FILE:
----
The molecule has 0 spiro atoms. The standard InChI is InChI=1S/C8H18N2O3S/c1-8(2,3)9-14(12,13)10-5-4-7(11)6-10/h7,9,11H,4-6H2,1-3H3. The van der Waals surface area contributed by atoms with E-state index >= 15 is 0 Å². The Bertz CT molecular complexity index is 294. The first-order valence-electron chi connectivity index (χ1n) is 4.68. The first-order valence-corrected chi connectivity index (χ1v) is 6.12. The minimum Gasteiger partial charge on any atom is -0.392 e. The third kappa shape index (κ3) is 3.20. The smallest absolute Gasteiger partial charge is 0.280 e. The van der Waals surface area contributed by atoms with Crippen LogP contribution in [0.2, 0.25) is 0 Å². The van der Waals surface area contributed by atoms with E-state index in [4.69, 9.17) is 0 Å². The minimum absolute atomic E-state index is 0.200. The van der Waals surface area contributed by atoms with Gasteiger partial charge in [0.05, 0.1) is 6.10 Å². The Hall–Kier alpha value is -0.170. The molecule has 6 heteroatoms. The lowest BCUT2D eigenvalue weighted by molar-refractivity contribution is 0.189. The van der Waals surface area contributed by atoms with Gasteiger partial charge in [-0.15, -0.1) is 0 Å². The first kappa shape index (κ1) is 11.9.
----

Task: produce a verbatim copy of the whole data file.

The molecule has 0 spiro atoms. The standard InChI is InChI=1S/C8H18N2O3S/c1-8(2,3)9-14(12,13)10-5-4-7(11)6-10/h7,9,11H,4-6H2,1-3H3. The van der Waals surface area contributed by atoms with E-state index >= 15 is 0 Å². The Bertz CT molecular complexity index is 294. The first-order valence-electron chi connectivity index (χ1n) is 4.68. The first-order valence-corrected chi connectivity index (χ1v) is 6.12. The minimum Gasteiger partial charge on any atom is -0.392 e. The third kappa shape index (κ3) is 3.20. The smallest absolute Gasteiger partial charge is 0.280 e. The van der Waals surface area contributed by atoms with Crippen LogP contribution in [0.2, 0.25) is 0 Å². The van der Waals surface area contributed by atoms with E-state index in [4.69, 9.17) is 0 Å². The minimum absolute atomic E-state index is 0.200. The van der Waals surface area contributed by atoms with Gasteiger partial charge in [0.05, 0.1) is 6.10 Å². The Hall–Kier alpha value is -0.170. The molecule has 6 heteroatoms. The lowest BCUT2D eigenvalue weighted by molar-refractivity contribution is 0.189. The van der Waals surface area contributed by atoms with Gasteiger partial charge in [-0.15, -0.1) is 0 Å². The first kappa shape index (κ1) is 11.9.